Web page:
NEW YORK, June 13 (UPI) -- Henry Hill, a former mobster who was the basis for characters in the films "Goodfellas" and "My Blue Heaven," has died in Los Angeles, his girlfriend said.
He was 69.
TMZ reported the one-time Lucchese crime family associate died Tuesday after a long battle with an undisclosed illness.
"He had been sick for a long time," his girlfriend, Lisa Caserta, told TMZ. "His heart gave out."
The Brooklyn, N.Y., native was accused of extortion, theft, kidnapping, assault, drug dealing and a host of other offenses during his career in organized crime, but he spent his later years working with troubled youth and as a consultant to law-enforcement agencies. He also was an artist, popular guest on Howard Stern's radio show and author of "The Wiseguy Cookbook."
"It took a long time for me to forgive myself," Hill told United Press International in a 2002 telephone interview. "I just try to be one grain of sand better today than I was yesterday. I found my spirituality. I help the kids, young people in trouble."
Reflecting on his long career as a gangster, his decision to end it by testifying against his former associates, and his colorful relationship with the government while in the Federal Witness Protection program, living in places such as Nebraska, Kentucky and Washington state, Hill said he no longer looked over his shoulder for fear one of his former associates will kill him.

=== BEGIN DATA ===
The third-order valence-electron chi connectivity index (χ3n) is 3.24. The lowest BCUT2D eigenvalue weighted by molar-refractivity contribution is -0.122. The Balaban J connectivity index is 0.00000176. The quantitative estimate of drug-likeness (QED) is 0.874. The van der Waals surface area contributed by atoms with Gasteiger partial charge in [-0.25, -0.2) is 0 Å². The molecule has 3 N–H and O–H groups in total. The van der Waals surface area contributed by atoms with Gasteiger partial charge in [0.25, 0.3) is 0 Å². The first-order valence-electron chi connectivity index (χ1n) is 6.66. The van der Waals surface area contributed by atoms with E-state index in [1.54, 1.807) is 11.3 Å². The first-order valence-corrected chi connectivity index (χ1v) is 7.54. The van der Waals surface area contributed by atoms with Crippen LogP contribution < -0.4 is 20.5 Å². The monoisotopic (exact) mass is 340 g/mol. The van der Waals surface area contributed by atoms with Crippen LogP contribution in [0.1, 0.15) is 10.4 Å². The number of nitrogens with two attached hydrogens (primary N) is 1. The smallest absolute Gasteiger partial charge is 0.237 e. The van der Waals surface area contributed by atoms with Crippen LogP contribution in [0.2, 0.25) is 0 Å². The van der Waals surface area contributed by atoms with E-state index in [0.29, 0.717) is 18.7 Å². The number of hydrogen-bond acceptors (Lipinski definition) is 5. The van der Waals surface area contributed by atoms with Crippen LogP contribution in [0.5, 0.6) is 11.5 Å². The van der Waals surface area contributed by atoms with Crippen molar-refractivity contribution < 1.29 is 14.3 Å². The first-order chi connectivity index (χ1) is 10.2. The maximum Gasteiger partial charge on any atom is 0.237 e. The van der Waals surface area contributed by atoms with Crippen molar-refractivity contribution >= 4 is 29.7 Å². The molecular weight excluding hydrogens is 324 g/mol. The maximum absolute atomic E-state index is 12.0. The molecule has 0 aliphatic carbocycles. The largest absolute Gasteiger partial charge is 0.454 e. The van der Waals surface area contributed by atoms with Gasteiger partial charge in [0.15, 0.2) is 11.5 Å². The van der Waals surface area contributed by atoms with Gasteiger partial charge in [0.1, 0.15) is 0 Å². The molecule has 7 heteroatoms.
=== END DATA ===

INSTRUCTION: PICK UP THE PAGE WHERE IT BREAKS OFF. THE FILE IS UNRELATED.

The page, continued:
Hill, who struggled with addictions to drugs and alcohol for most of his adult life, was ultimately expelled from witness protection because he refused to keep a low profile and kept getting arrested.
"For 10 years, I lived a miserable life, but now there isn't anyone alive that I was involved with ... The people that tried to kill me and my family, that's the only people I knew about and most of them wound up with bullets in their head," Hill explained a decade ago. "I work hard. I'm not on Easy Street by no means, but I'm okay. I live a good life. I try to keep my life simple.
"The stigma of being a rat is hard to live with," he admitted, adding he ultimately found comfort in the thought he actually may have saved lives by helping put away the bad guys.
"That's the way it is," Hill said. "It wasn't glamorized. It showed what it was like."
The rabid fan of "The Sopranos" did, however, condemn films and TV shows that perpetuate the so-called mob mystique, noting being a mobster is more "every man for himself" than "family first" or "honor among thieves."
Asked if it bothered him to watch movies or TV programs that remind him of his former life, Hill replied: "I watch them all ... I don't take that whole life seriously ... I own my past."
He is survived by a son and daughter from his marriage to ex-wife Karen Friedman.
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